In December 2016, the defendant moved, inter alia, to modify the child support provisions of the judgment of divorce to reflect two modification agreements to the separation agreement.  In support of his motion, the defendant submitted his affidavit in which he averred that the parties entered into two written modification agreements, one dated December 1, 2007 (hereinafter the 2007 writing), and one dated September 4, 2008 (hereinafter the 2008 writing), to modify their separation agreement.  The defendant submitted copies of the 2007 writing and the 2008 writing, which he averred were signed by both parties.  The 2007 writing provided that the defendant would have “residential” custody of the parties' daughter and their two sons would “remain residing” with the plaintiff.  The 2007 writing also provided that, in light of the change of residential custody of their daughter, the new child support amount payable by the defendant to the plaintiff would be $ 1,256 per month.  The 2008 writing provided, in part, that “[c]hild support will end effective immediately.”  The plaintiff opposed the defendant's motion, and cross-moved for, inter alia, a determination of the defendant's child support arrears.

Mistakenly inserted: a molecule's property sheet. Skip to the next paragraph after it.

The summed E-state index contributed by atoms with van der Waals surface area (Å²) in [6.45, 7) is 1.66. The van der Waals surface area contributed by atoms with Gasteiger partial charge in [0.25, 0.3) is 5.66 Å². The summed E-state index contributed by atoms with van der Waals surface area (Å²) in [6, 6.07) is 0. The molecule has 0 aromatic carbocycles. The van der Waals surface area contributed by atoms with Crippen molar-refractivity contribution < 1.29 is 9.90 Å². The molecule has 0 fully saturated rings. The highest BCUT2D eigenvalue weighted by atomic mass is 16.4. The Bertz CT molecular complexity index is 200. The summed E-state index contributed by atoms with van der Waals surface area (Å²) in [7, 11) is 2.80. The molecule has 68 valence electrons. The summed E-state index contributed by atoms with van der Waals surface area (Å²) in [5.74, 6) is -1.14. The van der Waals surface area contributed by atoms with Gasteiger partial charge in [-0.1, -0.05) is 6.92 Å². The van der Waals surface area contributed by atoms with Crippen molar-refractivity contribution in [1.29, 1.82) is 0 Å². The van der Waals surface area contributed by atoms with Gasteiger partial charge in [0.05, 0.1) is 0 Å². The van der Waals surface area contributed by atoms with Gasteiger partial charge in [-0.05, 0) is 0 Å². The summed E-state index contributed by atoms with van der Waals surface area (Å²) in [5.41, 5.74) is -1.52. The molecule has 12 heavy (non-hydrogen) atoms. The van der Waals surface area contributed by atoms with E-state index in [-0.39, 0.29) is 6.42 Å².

By order dated July 10, 2017, the Supreme Court determined that the 2007 writing and the 2008 writing were enforceable modifications of the separation agreement and directed a conference, and, thereafter, if necessary, a hearing, to aid in the determination of the remaining issues in the defendant's motion and the plaintiff's cross motion.  The plaintiff appeals.

So much of the order as directed a conference, and thereafter, if necessary, a hearing, did not dispose of any branches of the motion or the cross motion and did not affect a substantial right, and, therefore, is not appealable as of right (see CPLR 5701[a][2][v]; Sloboda v. Sloboda, 24 A.D.3d 533, 534, 807 N.Y.S.2d 108).  Since leave to appeal from that part of the order has not been granted, the appeal from so much of the order as directed a conference and thereafter, if necessary, a hearing is dismissed.